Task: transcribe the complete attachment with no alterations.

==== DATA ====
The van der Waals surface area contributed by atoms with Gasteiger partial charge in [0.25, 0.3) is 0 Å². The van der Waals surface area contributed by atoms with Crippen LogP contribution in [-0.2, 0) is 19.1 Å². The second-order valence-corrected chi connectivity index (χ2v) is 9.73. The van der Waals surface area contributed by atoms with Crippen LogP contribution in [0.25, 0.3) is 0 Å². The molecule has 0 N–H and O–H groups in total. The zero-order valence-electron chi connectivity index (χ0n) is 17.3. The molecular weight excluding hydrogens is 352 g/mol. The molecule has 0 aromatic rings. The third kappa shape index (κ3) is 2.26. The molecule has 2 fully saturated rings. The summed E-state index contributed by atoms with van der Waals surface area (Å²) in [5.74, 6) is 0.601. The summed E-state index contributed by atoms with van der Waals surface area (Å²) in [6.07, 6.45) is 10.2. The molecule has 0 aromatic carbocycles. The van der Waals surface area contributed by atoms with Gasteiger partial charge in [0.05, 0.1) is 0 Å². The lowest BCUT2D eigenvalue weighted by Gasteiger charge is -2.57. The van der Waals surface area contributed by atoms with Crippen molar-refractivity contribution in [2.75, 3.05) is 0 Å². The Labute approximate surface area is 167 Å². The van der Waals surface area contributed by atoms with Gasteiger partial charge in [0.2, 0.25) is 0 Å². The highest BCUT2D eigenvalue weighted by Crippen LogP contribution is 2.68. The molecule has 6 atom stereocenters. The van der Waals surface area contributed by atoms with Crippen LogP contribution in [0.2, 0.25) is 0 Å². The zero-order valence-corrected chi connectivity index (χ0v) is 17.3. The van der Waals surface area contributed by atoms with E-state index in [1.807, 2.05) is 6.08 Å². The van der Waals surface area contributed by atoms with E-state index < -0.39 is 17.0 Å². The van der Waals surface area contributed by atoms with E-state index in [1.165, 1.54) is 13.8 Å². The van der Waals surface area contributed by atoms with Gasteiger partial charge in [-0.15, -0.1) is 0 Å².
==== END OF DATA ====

The van der Waals surface area contributed by atoms with Gasteiger partial charge in [0.25, 0.3) is 0 Å². The van der Waals surface area contributed by atoms with Crippen LogP contribution in [-0.2, 0) is 19.1 Å². The second-order valence-corrected chi connectivity index (χ2v) is 9.73. The van der Waals surface area contributed by atoms with Crippen LogP contribution in [0.25, 0.3) is 0 Å². The molecule has 0 N–H and O–H groups in total. The zero-order valence-electron chi connectivity index (χ0n) is 17.3. The molecular weight excluding hydrogens is 352 g/mol. The molecule has 0 aromatic rings. The third kappa shape index (κ3) is 2.26. The molecule has 2 fully saturated rings. The summed E-state index contributed by atoms with van der Waals surface area (Å²) in [5.74, 6) is 0.601. The summed E-state index contributed by atoms with van der Waals surface area (Å²) in [6.07, 6.45) is 10.2. The molecule has 0 aromatic carbocycles. The van der Waals surface area contributed by atoms with Gasteiger partial charge in [0.05, 0.1) is 0 Å². The lowest BCUT2D eigenvalue weighted by Gasteiger charge is -2.57. The van der Waals surface area contributed by atoms with Crippen molar-refractivity contribution in [2.75, 3.05) is 0 Å². The Labute approximate surface area is 167 Å². The van der Waals surface area contributed by atoms with Gasteiger partial charge in [0.2, 0.25) is 0 Å². The highest BCUT2D eigenvalue weighted by Crippen LogP contribution is 2.68. The molecule has 6 atom stereocenters. The van der Waals surface area contributed by atoms with Crippen LogP contribution in [0.2, 0.25) is 0 Å². The zero-order valence-corrected chi connectivity index (χ0v) is 17.3. The van der Waals surface area contributed by atoms with E-state index in [1.807, 2.05) is 6.08 Å². The van der Waals surface area contributed by atoms with E-state index < -0.39 is 17.0 Å². The van der Waals surface area contributed by atoms with E-state index in [1.165, 1.54) is 13.8 Å². The van der Waals surface area contributed by atoms with Gasteiger partial charge in [-0.15, -0.1) is 0 Å².